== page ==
Iran says it has yet to reach an agreement with the Caspian Sea littoral states over the “legal regime” of the world’s largest lake, citing the importance of its national interests.
“While taking their national interests into considerations, the Caspian Sea littoral states seek to prepare ground for regional cooperation,” Iran’s special representative for Caspian Sea affairs Mehdi Safari said Saturday.
He pointed to the 26th meeting of the ad-hoc working group of deputy foreign ministers of the Caspian Sea held in Turkmenistan on November 4-5, and said that “these states have made good progress in bridging their differences bringing and their views close in line with each other.”
The Iranian deputy foreign minister added that negotiations are still underway among the Caspian Sea littoral states on “sensitive and complicated” issues.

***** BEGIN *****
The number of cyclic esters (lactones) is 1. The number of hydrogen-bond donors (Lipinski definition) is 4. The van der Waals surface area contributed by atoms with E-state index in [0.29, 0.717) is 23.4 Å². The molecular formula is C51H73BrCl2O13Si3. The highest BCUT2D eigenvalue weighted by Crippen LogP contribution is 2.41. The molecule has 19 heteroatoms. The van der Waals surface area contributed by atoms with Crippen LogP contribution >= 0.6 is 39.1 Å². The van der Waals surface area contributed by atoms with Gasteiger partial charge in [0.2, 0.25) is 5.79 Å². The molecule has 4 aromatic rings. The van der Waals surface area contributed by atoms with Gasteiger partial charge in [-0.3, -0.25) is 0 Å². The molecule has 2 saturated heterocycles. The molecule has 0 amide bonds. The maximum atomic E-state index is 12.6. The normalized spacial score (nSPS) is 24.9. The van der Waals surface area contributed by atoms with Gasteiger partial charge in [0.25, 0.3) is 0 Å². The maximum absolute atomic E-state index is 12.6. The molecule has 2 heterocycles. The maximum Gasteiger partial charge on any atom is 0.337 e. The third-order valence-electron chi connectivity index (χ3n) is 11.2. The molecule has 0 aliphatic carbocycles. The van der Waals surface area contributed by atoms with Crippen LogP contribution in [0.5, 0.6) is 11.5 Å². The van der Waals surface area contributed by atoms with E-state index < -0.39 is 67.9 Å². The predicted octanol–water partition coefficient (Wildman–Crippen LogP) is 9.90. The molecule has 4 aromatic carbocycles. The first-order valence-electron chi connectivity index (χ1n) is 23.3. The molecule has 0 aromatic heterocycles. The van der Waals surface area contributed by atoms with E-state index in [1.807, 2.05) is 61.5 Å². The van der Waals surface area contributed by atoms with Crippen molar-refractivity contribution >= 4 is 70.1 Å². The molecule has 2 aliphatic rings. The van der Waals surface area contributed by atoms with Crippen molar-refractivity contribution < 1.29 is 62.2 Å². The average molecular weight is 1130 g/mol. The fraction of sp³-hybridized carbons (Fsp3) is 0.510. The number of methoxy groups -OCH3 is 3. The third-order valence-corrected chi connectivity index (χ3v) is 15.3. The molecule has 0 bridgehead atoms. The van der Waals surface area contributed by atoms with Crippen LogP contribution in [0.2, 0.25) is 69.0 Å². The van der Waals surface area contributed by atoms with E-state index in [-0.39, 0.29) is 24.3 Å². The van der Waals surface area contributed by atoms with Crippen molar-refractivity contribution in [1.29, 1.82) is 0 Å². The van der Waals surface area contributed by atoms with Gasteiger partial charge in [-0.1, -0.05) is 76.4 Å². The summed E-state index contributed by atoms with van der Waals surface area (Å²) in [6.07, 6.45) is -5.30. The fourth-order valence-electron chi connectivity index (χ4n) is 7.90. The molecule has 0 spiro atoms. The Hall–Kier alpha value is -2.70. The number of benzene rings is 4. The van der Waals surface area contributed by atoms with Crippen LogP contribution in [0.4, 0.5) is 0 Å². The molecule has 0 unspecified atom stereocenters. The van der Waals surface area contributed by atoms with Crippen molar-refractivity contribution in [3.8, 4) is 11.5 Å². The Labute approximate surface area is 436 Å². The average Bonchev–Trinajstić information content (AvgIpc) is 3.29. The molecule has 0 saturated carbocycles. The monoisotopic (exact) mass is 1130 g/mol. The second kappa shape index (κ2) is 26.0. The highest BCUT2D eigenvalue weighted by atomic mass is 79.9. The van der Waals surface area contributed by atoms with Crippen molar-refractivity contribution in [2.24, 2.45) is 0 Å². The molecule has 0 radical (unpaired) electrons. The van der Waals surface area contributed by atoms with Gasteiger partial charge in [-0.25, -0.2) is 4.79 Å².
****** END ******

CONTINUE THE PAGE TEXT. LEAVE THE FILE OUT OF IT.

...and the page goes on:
“Therefore, it is likely that the sides would reach an agreement over such issues in a longer period of time,” he said.
“The Islamic Republic of Iran will never sacrifice its national interests for speed in reaching agreements,” Safari said.
The Caspian Sea Convention will determine the territorial rights of each country as well as other matters related to the world’s largest landlocked body of water.
Iran, Azerbaijan, Turkmenistan, Russia and Kazakhstan have been debating the details of the long-awaited pact since the collapse of the Soviet Union.
The Caspian Sea legal regime is based on two agreements signed between Iran and former Union of Soviet Socialist Republics (USSR) in 1921 and 1940. The three new littoral states established after the collapse of the Soviet Union do not recognize the prior treaties, triggering a debate on the future status of the world’s largest lake.
The Caspian Sea is said to contain some 12 percent of the world’s oil reserves as well as huge deposits of natural gas.